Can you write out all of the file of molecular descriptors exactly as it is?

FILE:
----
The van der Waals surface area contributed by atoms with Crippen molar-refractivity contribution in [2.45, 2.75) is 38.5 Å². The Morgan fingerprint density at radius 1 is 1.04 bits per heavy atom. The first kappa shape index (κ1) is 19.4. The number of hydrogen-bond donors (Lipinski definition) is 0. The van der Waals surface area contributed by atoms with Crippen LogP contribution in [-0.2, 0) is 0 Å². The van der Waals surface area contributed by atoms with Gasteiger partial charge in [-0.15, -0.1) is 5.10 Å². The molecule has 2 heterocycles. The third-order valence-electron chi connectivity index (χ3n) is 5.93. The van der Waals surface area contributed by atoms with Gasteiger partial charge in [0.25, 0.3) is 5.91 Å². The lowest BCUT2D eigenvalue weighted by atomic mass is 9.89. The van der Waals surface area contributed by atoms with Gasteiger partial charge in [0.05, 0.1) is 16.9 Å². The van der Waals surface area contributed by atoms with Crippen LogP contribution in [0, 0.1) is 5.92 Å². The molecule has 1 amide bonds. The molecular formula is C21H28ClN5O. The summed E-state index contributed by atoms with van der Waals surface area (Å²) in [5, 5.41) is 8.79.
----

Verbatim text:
The van der Waals surface area contributed by atoms with Crippen molar-refractivity contribution in [2.45, 2.75) is 38.5 Å². The Morgan fingerprint density at radius 1 is 1.04 bits per heavy atom. The first kappa shape index (κ1) is 19.4. The number of hydrogen-bond donors (Lipinski definition) is 0. The van der Waals surface area contributed by atoms with Crippen LogP contribution in [-0.2, 0) is 0 Å². The van der Waals surface area contributed by atoms with Gasteiger partial charge in [-0.15, -0.1) is 5.10 Å². The molecule has 2 heterocycles. The third-order valence-electron chi connectivity index (χ3n) is 5.93. The van der Waals surface area contributed by atoms with Gasteiger partial charge in [0.25, 0.3) is 5.91 Å². The lowest BCUT2D eigenvalue weighted by atomic mass is 9.89. The van der Waals surface area contributed by atoms with Gasteiger partial charge in [0.05, 0.1) is 16.9 Å². The van der Waals surface area contributed by atoms with Crippen LogP contribution in [0, 0.1) is 5.92 Å². The molecule has 1 amide bonds. The molecular formula is C21H28ClN5O. The summed E-state index contributed by atoms with van der Waals surface area (Å²) in [5, 5.41) is 8.79.